News that her mother was terminally ill brought Michelle Zauner—who had been building a following as a musician under the name Japanese Breakfast—back to her childhood home in Oregon. As she recounts in this frank memoir, it was the beginning of a long process of picking up the lost threads of her heritage as the daughter of a Korean immigrant.
“Food was how my mother expressed her love,” Zauner notes. It was a constant in their relationship, but not a panacea for the conflicts between them, some of them the inevitable tensions between parent and child, and others the result of differences in dreams and fears.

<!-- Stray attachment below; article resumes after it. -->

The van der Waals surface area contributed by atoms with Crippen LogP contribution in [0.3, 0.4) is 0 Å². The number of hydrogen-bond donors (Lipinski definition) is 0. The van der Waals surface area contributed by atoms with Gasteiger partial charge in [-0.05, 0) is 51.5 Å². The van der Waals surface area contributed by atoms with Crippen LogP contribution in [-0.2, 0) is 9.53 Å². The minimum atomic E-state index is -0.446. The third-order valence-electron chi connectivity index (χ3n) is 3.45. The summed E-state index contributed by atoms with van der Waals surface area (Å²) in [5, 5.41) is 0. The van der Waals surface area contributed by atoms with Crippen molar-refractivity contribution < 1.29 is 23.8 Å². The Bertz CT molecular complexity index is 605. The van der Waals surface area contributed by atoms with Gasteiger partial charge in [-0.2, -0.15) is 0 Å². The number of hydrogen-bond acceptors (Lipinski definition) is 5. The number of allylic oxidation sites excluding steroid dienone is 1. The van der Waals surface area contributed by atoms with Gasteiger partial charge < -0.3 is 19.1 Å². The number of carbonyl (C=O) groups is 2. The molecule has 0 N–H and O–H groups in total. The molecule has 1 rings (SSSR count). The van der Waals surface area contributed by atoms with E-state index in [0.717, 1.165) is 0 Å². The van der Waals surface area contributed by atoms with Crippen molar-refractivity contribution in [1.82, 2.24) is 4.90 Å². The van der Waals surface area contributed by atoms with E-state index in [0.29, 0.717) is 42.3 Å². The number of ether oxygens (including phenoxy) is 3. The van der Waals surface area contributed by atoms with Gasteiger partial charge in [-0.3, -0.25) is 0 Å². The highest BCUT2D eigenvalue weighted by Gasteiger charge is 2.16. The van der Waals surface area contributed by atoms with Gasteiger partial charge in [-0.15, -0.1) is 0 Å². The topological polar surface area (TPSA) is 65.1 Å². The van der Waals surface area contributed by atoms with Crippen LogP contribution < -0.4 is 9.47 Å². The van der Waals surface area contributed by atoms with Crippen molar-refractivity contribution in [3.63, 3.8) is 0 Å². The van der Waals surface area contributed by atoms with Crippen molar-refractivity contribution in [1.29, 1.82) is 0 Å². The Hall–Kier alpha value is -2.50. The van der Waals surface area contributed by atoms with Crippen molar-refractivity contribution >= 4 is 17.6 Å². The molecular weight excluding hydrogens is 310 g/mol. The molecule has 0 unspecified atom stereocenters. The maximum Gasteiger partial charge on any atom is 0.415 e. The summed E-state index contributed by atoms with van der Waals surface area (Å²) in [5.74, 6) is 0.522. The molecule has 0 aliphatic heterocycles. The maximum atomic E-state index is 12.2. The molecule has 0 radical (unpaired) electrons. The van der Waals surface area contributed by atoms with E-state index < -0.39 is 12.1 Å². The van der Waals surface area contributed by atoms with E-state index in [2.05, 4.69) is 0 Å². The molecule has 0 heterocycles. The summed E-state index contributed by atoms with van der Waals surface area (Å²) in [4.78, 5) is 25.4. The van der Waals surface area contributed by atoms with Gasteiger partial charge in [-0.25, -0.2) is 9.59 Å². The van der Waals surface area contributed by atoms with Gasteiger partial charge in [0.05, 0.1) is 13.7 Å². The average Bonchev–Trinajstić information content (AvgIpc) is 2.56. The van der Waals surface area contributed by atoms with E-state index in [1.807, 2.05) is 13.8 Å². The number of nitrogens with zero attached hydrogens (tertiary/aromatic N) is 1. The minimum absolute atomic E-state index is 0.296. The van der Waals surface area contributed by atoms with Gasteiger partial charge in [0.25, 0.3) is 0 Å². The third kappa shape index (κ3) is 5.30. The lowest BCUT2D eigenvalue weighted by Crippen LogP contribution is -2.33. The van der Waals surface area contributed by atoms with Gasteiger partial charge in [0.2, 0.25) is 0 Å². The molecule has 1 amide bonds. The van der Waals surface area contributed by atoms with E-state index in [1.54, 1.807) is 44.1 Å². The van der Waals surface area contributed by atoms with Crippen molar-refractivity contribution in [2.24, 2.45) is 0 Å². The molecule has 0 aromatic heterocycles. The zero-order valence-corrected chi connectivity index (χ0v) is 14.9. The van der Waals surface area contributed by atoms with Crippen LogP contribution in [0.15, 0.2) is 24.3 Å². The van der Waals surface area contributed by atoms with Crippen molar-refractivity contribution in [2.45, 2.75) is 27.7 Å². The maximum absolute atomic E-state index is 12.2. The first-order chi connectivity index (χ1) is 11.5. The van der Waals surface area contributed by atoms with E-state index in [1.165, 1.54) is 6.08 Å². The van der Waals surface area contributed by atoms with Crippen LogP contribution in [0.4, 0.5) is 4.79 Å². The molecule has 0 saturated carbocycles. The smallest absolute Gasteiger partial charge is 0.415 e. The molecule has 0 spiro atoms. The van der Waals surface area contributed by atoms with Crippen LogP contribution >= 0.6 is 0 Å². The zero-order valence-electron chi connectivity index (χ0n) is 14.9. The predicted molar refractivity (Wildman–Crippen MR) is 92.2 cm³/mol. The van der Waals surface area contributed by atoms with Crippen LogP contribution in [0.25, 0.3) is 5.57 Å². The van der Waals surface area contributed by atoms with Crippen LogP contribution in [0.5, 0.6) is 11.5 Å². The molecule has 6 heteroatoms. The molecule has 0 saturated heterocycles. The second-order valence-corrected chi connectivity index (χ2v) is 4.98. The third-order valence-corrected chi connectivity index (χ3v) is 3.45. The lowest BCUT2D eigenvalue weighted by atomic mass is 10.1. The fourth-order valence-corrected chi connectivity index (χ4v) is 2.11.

Crying in H Mart is inextricably tied to the Korean culture of Zauner’s mother and Zauner’s own Korean-American experience. But Zauner’s grief, detailed here with vivid spareness, is also universally human, whether she’s trying to recreate the food her mother made for her by watching a YouTube video, visiting a restaurant in Seoul, or “sobbing by the dry goods, asking myself, am I even Korean any more if there’s no one left to call and ask which brand of seaweed we used to buy.”